• Self-attention mechanism: Intuitively, an attention mechanism allows the model to assign more weight to those parts of the input which are relevant to complete a task. There are clear examples of this mechanism in computer vision (e.g., object detection), where CNNs (Convolutional Neural Networks) learn “filters” to be applied to an image so that the network can focus on the relevant pixels. This concept was applied to NLP as well, using Q (query), K (keys), V (values) matrices. These matrices are initially just copies of the input vectors. The Q, and K matrices are multiplied to build a “mask” matrix, i.e., a matrix containing attention scores for each pair of terms. Thanks to the multiplication, similar pairs will get higher scores (the softmax function constrains these scores from 0 to 1). This attention filter is then multiplied by the V matrix, to get a weighted value for each pair of terms. Intuitively, this method allows to link each term to other parts of the input sentence to complete a task (e.g., machine translation) (watch this for a graphical and more exhaustive explanation):
Self-attention mechanism U+007C Picture from [1]
  • Multi-head attention: the above attention mechanism is repeated multiple times. Intuitively, this means that the model learns the tasks from different points of view: one layer may use attention with respect to vocabulary, another layer with respect to grammar, etc.

As an output of the whole encoding layer, we obtain a matrix with all embedding vectors. These vectors store the word embedding, the positional encoding information, and the context information (i.e., what other words in the sentence got prioritized by the attention layers).

1.3 From transformers to BERT

Since the Transformer paper, several models have been created using variations of this architecture for specific purposes.

BERT (Bidirectional Encoder Representations from Transformers) was created by Google in 2018 [2] using only the encoder component of the transformer architecture. The idea of this model was to create a versatile pre-trained model that could produce contextual semantic embeddings that could be passed into a fine-tuning step. In simple terms: a user, depending on a specific task, could use a pre-trained BERT model and add a fine-tuning layer to complete the training (e.g., depending on a specific classification task).

Compared to the original encoder, the BERT model:

  • Adds some modifications to the architecture: it stacks a bigger number of transformer encoders (12 in the “BERT base” version and 24 in the “BERT large” version); it adds more multi heads in the self-attention mechanism (12 in the “BERT base” version and 16 in the “BERT large” version); the final embedding vectors have bigger sizes (768 in “BERT base” and 1024 in “BERT large”).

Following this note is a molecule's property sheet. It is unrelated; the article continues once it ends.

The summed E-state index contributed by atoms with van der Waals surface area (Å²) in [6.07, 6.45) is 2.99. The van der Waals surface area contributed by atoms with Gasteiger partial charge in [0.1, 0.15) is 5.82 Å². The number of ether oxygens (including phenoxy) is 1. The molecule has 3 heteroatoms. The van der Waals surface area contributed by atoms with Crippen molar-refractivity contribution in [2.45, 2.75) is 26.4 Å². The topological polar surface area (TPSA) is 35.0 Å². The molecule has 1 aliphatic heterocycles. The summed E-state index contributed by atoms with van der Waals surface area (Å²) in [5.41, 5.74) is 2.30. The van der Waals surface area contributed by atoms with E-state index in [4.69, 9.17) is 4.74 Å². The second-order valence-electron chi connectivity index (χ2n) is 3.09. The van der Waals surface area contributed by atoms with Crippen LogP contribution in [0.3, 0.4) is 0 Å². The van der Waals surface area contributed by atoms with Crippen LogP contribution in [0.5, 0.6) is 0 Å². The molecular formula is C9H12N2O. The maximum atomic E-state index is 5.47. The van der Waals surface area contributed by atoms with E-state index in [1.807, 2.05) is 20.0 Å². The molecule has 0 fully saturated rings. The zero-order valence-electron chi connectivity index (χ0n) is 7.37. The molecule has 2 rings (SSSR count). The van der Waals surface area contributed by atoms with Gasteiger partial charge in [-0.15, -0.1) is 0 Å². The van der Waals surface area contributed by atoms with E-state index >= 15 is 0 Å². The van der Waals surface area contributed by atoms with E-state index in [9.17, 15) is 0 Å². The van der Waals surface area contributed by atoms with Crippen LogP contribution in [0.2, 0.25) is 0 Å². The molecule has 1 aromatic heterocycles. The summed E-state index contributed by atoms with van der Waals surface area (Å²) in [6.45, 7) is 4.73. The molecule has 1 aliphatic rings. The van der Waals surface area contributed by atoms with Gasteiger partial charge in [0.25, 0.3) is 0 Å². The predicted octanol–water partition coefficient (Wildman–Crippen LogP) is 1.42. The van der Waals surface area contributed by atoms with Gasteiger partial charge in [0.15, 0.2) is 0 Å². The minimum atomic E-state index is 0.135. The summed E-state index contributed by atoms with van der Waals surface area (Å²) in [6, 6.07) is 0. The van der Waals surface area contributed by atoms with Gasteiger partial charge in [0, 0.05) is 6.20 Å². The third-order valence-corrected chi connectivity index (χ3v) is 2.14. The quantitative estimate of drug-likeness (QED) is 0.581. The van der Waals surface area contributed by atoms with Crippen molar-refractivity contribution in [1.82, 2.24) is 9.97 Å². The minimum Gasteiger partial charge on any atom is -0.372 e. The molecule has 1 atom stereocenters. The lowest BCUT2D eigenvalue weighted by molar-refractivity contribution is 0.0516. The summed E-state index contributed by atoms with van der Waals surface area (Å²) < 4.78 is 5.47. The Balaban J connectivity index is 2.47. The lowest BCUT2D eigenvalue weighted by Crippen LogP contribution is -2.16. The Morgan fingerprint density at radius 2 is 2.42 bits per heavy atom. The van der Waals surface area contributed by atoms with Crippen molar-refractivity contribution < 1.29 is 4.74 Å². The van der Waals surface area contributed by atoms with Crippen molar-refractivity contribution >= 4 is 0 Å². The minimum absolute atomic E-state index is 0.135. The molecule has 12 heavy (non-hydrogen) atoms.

• BERT is trained on two unsupervised tasks described below.

The two tasks are:

  • Masked LM (MLM): predict a word that was corrupted in the input. Practically, during training, 15% of the tokens from the input sentences were “masked” in three different ways (80% of the time, the token was replaced by a [MASK] token; 10% by a random word; 10% left unchanged). The encoder was trained to predict these tokens.
  • Next sentence prediction (NSP): BERT was trained to learn the relationship between two sentences to improve question-answering or inference performances. When a pair of sentences A, B were given as input (separated by a special [SEP] token), 50% of the time, B was the natural sentence that followed A, while 50% of the time, B was a random sentence. The encoder was trained on predicting the “isNext” label relating A to B.

1.4 From BERT to sBERT

A sBERT (sentence-BERT) model was created in 2019 [3] to improve the BERT model for specific tasks such as sentence similarity or sentence clustering. The sBERT paper highlighted the following “weak” points in the original BERT model:

  • BERT was trained on NSP, but that is not exactly predicting how similar the two sentences A, and B are.
  • BERT requires two input sentences in order to compare them, this would slow down the computation when looking for the most similar sentences in a corpus.
  • BERT doesn’t output a single sentence embedding. (Several strategies were tested to extract a sentence embedding from BERT, but a unanimous method wasn’t found).

The sBERT model was created with the following architecture:

sBERT architecture U+007C Picture from [3]
  • A BERT model is used to produce an embedding for each sentence. As discussed, since there’s not a single way to extract sentence embeddings from BERT, the sBERT default way is to calculate a mean on all the transformer outputs. Then, a “pooling” layer is added to calculate fixed-size sentence embeddings (independently from the sentence length).
  • sBERT uses Siamese networks (two copies of the same architecture), trained on different tasks (e.g., sentence classification and regression — the picture refers to this second case, i.e., predicting the sentence similarity). Depending on the task, the objective function at the top level of the architecture can be modified.

Thanks to pre-trained sBERT models, we can create sophisticated sentence embeddings of fixed sizes in a computationally efficient way! Let’s see an example below.

2. Generating sentence embeddings

2.1 Choosing among pre-trained models

Since the sBERT release, many pre-trained models were built and compared on several tasks.